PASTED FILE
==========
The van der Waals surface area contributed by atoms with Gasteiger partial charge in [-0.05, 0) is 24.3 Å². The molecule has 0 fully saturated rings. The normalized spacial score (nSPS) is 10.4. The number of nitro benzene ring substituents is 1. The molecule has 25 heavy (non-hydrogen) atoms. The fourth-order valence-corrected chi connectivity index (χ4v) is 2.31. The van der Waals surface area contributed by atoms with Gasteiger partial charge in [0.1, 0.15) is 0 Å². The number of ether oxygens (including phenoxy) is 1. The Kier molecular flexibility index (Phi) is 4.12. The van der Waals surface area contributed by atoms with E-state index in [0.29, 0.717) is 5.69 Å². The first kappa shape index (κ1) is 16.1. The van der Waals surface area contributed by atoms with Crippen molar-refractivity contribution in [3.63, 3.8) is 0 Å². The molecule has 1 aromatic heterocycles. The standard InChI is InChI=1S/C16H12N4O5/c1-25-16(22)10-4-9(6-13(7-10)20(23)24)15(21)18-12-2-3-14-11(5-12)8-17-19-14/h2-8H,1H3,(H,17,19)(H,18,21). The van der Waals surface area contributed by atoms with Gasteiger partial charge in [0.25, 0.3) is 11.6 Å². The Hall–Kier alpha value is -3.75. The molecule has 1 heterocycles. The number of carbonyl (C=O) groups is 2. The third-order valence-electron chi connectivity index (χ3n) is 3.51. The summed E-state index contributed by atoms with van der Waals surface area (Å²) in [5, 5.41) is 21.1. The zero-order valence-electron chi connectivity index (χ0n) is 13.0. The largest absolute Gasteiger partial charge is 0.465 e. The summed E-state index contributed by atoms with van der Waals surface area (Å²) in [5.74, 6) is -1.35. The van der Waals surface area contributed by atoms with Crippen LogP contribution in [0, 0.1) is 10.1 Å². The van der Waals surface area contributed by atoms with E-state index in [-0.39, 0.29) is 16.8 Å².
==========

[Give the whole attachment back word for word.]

The van der Waals surface area contributed by atoms with Gasteiger partial charge in [-0.05, 0) is 24.3 Å². The molecule has 0 fully saturated rings. The normalized spacial score (nSPS) is 10.4. The number of nitro benzene ring substituents is 1. The molecule has 25 heavy (non-hydrogen) atoms. The fourth-order valence-corrected chi connectivity index (χ4v) is 2.31. The van der Waals surface area contributed by atoms with Gasteiger partial charge in [0.1, 0.15) is 0 Å². The number of ether oxygens (including phenoxy) is 1. The Kier molecular flexibility index (Phi) is 4.12. The van der Waals surface area contributed by atoms with E-state index in [0.29, 0.717) is 5.69 Å². The first kappa shape index (κ1) is 16.1. The van der Waals surface area contributed by atoms with Crippen molar-refractivity contribution in [3.63, 3.8) is 0 Å². The molecule has 1 aromatic heterocycles. The standard InChI is InChI=1S/C16H12N4O5/c1-25-16(22)10-4-9(6-13(7-10)20(23)24)15(21)18-12-2-3-14-11(5-12)8-17-19-14/h2-8H,1H3,(H,17,19)(H,18,21). The van der Waals surface area contributed by atoms with Gasteiger partial charge in [0.25, 0.3) is 11.6 Å². The Hall–Kier alpha value is -3.75. The molecule has 1 heterocycles. The number of carbonyl (C=O) groups is 2. The third-order valence-electron chi connectivity index (χ3n) is 3.51. The summed E-state index contributed by atoms with van der Waals surface area (Å²) in [5, 5.41) is 21.1. The zero-order valence-electron chi connectivity index (χ0n) is 13.0. The largest absolute Gasteiger partial charge is 0.465 e. The summed E-state index contributed by atoms with van der Waals surface area (Å²) in [5.74, 6) is -1.35. The van der Waals surface area contributed by atoms with Crippen LogP contribution in [0, 0.1) is 10.1 Å². The van der Waals surface area contributed by atoms with E-state index in [-0.39, 0.29) is 16.8 Å².